You can understand why LMR is coined “the Rolls-Royce of raw materials,” because the complexity you get in the single essential oil scent profile is pretty spectacular.
We are very fortunate. The President of Scent [at LMR Naturals] has been a mentor to me throughout the development of our collection. When we selected our rose, he brought 25 samples of different roses. It's been an amazing journey of being very in depth with that process, learning the stories of the plants. LMR have been so gracious to us, they are allowing us access to raw materials that aren't even on the market yet. They are giving us this amazing opportunity to develop a collection which is extremely original, coming from the vanguard of green chemistry, green absolutes, green essences. It's an honour and I couldn't ask for a better partner. They are exemplars in everything that they do, and their approach is also very personal. We have had the privilege of working at the most intimate level with the essences, and that's guided the choices that we've made.
What made it feel imperative to introduce this haute botanical approach now?
Haute botanical elevates beauty to art. It's an inner transformation that we're inviting our collectors into. It's an enriched experience bridging the gap between daily necessities and ritualism; ritualism that can truly elevate, not just physical beauty, but philosophical beauty. Ultimately what we want to do from a philosophical standpoint is two things: we want to bridge the gap between philosophy and aesthetics, because that's something that needs to happen for us to fully honor nature and her plants. Secondly, we want to elevate and transform the perception of nature, so that we're approaching it not from the perspective of nature being an indifferent resource to exploit, but instead nature is a subject to be encountered.
What we are here to do is to amplify the subject and correct that philosophical fallacy of Aristotle for stating nature as indifferent, which has set Western civilization particularly on this course of exploiting nature and objectifying natural resources. Haute botanical is an invitation into this deeper belonging to the cosmos and cosmic order. As long as we see nature as a thing, as opposed to a personality and an entity with volition, we see ourselves separate and distinct from it. That makes us nomads unto ourselves. We’ve expelled ourselves from the archetypal garden. What we're here to do in that philosophical sense is to join that cosmic communion.
The namesake of our brand is Hildegard von Bingen, the 12th-century scholar, genius composer, and botanist, who wrote prolifically in this same vein of eco philosophy, which welcomed the human being into that larger whole of nature. Here we are in 2022, but it feels like the perfect time for those ideas to come to fruition, especially in a post-pandemic world. We're more porous to that way of thinking now.
Certain essential oils have been called out for causing reactions in sensitive skin, what would your counterargument for critics be on this matter?
It’s a worthy argument, because there have been beauty brands that have introduced products onto the product that incorporate oils to a degree where the proportion is too high. Essential oils are the spirit of a plant—they're incredibly potent and the correct dilution is essential. There has been worthy backlash due to not diluting the oils properly, which can create a very dramatic reaction within the skin where it attempts to fortify its barrier against what it reads as a toxin. A lot of people have encountered these issues. That said, when these oils are diluted properly, and applied with a very clear understanding of precise dilution rates that are both beneficial, as well as essentially pleasurable, they are incredibly powerful. It’s always about finding that balance.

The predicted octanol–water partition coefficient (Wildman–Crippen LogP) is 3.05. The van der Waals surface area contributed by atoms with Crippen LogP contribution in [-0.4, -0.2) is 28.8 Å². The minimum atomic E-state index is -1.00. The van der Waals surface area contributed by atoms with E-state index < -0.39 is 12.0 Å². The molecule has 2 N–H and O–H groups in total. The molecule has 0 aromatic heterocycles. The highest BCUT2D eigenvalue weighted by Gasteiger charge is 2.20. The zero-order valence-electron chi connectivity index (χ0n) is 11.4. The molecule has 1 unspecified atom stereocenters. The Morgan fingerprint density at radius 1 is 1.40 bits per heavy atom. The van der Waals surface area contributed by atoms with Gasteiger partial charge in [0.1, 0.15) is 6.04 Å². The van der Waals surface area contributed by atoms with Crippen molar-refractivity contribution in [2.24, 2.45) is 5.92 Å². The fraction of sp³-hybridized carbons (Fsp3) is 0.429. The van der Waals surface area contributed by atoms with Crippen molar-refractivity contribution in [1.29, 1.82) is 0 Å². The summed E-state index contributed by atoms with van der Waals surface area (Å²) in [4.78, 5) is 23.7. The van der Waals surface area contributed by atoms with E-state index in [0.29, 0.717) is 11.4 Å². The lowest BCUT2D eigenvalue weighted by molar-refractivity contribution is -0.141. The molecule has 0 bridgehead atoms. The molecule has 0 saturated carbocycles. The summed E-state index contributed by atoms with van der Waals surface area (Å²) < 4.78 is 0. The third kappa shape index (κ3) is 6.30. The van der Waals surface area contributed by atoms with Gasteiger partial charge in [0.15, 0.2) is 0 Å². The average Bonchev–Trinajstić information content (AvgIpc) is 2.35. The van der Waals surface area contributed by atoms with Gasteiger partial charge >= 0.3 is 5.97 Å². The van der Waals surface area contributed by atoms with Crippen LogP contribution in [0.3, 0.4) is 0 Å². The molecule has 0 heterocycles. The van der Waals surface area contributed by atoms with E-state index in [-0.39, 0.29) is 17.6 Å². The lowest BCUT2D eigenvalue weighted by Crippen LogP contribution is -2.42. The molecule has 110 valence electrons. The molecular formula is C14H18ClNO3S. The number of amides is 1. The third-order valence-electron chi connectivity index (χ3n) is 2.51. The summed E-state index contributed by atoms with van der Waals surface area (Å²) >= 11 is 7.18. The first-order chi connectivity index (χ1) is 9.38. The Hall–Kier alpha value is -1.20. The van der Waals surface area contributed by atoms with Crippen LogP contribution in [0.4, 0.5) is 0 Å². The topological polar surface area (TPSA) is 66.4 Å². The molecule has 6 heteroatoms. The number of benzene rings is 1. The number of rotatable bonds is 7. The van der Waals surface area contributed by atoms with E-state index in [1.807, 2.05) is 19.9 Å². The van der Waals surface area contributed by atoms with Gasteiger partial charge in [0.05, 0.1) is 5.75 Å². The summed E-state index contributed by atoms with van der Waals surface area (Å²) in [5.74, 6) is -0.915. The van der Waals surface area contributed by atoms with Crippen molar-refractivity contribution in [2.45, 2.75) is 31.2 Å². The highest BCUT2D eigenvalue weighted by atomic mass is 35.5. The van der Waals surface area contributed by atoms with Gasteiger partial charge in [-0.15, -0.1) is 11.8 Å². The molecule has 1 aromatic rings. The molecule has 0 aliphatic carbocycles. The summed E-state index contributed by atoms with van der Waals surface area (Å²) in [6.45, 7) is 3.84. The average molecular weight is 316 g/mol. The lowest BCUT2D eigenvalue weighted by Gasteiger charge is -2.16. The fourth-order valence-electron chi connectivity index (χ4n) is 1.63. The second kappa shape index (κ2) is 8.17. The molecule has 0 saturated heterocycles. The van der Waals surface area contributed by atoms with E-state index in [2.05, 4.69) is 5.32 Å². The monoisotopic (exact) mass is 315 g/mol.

My understanding of plant-based wellness comes from very in-depth studies with Rosemary Gladstar, who’s considered the godmother of American herbalism. I also completed intensive training with Dr. T. Colin Campbell at Cornell University—he is the world's authority on plant-based nutrition. My work with him has been so informative because it's drawn from the hardcore science of plant-based wellness and how it applies to the various systems in the body, including the integumentrary system. What I'm doing with Hildegaard from that scientific perspective is looking at what, within a 100% botanical paradigm that honours that and reveres nature, creates optimal health for the skin, the whole person, the soul—this wonderful matrix that plants address.
We’re working in this middle ground of loving and revering the earth and plants. Based on the human science of nutrition, and without any of the propaganda that's out there, a plant-based nutritional regimen produces optimal health in the human. We see that time and time again in various large-scale studies on nutrition. Applying that to the skin is very easy. What's interesting about the plant-based paradigm versus synthetic chemistry is that when you engage whole foods and whole plants into your regimen, you are not only engaging the beneficial vitamins, minerals, and molecules, but also all of those beneficial components that we are not yet aware of. That’s the humility in creating something that is the opposite of reductionist science: a 100% botanical paradigm which incorporates that vast array of benefits that come from plants, many of which we're aware of, and many of which we have yet to discover and uncover.